Besides chemical incompatibilities between the flow media and the liner material, the potential for mechanical abrasion must be considered as well. Advanced alloys and polymers will be highly abrasion-resistant; however, polymers are not appropriate in cases where significant abrasion by sand or grit is present. In contrast, fusion-bonded epoxy and powder-coated surfaces can also be rapidly eroded by solids and particulates. Corrosion can set in rapidly in elbow and tee fittings if an abrasive medium is piped over powder-coated surfaces.

In some industrial processes, solid particles are a normal component of the flow medium. This type of solid will wear quickly through a fusion-bonded epoxy coating, for example, or a powder coating. This limitation is exacerbated in curved sections of the piping system or sections with nonconstant cross-sectional area, such as an elbow, tee or reducer. These geometries cause turbulence in the flow media, which accelerates wear on exposed internal surfaces. Either rotational lining or advanced alloys are the appropriate solution if a heavily abrasive flow medium is present. Rotationally lined pipes, fittings and vessels can be used for processing the following chemicals and chemical types:

  • Chemical corrosives
  • Acidic materials
  • Acidic processes
  • Brine
  • Chloralkaline material
  • Chromic acid
  • PVC production
  • Sour hydrocarbons
  • Vinyl production
  • Water
  • Mildly corrosive slurry


Rotational Lining with an Advanced Polymer

Rotational lining or roto-lining is the most effective way to apply an advanced polymer to a surface where corrosion prevention is the goal. Enlisting the use of roto-molding technology, roto-lining of pipes provides an optimal level of long-lasting protection from corrosive materials for vessels, fittings, flanges and other process equipment. With permanently bonded, seamless coating Pipe Lined for Corrosion Protectionthicknesses of up to 0.45” available in materials such as High-Density Polyethylene (HDPE), Nylon 12, PFA (Teflon), and ETFE (Tefzel), the performance of these systems is hard to match. These heavier liners provide the most durable and longest lasting protection on the market today.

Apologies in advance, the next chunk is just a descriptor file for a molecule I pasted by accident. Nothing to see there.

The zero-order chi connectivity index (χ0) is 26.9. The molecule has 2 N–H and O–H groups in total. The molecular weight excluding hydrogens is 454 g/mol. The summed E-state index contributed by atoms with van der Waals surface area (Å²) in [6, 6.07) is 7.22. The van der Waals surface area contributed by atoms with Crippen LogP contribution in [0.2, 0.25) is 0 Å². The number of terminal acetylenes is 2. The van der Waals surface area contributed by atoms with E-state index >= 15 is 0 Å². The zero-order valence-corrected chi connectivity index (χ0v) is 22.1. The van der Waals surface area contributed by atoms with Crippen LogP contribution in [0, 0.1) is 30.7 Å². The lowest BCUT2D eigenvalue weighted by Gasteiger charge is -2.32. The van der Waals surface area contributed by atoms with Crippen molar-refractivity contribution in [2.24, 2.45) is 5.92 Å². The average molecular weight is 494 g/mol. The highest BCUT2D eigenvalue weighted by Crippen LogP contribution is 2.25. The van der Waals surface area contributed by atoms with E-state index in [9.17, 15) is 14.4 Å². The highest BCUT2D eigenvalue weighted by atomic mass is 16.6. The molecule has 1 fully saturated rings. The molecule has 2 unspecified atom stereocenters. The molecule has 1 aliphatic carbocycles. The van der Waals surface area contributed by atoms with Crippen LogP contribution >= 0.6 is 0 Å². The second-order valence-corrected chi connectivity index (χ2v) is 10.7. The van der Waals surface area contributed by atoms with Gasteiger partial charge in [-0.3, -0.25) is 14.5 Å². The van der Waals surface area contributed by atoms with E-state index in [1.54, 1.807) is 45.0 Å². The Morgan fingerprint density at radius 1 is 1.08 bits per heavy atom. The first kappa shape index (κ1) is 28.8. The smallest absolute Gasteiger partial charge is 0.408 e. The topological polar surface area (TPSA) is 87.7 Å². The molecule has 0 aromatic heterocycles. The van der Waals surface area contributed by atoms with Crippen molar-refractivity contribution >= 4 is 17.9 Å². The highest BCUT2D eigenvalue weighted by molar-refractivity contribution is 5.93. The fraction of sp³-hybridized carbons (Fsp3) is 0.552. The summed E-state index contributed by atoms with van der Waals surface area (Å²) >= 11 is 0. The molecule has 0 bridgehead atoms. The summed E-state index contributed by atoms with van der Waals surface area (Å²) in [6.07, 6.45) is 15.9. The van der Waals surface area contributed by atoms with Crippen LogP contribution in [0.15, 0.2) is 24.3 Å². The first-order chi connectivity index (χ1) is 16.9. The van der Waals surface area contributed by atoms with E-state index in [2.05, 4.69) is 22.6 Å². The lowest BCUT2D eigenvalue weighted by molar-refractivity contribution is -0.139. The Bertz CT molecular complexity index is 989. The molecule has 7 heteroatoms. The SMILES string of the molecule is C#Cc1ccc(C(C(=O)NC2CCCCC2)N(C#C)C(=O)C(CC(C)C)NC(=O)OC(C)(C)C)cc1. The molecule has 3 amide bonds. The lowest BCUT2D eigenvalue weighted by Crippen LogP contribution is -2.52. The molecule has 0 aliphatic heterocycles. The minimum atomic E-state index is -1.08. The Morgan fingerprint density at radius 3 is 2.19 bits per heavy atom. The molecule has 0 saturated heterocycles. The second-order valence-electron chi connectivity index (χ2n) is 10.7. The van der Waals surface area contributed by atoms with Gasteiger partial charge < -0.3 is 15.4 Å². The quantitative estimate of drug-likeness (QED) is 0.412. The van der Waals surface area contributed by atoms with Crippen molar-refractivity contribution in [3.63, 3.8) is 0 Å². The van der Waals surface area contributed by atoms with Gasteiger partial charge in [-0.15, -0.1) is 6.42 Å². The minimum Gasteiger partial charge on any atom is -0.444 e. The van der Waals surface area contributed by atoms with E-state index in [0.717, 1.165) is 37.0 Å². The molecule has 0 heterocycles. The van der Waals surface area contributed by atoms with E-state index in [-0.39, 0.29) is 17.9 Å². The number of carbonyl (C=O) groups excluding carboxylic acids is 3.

Rotational lining is ideally suited to protect parts with unconventional sizes or shapes. A uniform, seamless polymer layer is bonded to the interior of the metal structure, producing a monolithic, corrosion-and chemical-resistant lining that conforms to complex shapes and is virtually free of stresses.

Fusion Bonded Epoxy Coating

Fusion bonded epoxy coating (FBE) is applied by heating the part and then applying a powdered thermoset resin and hardener to the heated surface. The heated powder melts and flows over the surface, providing a protective coating. When cured, the coating is capable of withstanding high temperatures. However, coating thickness is limited to approximately 0.04”, which limits abrasion and impact resistance and overall durability.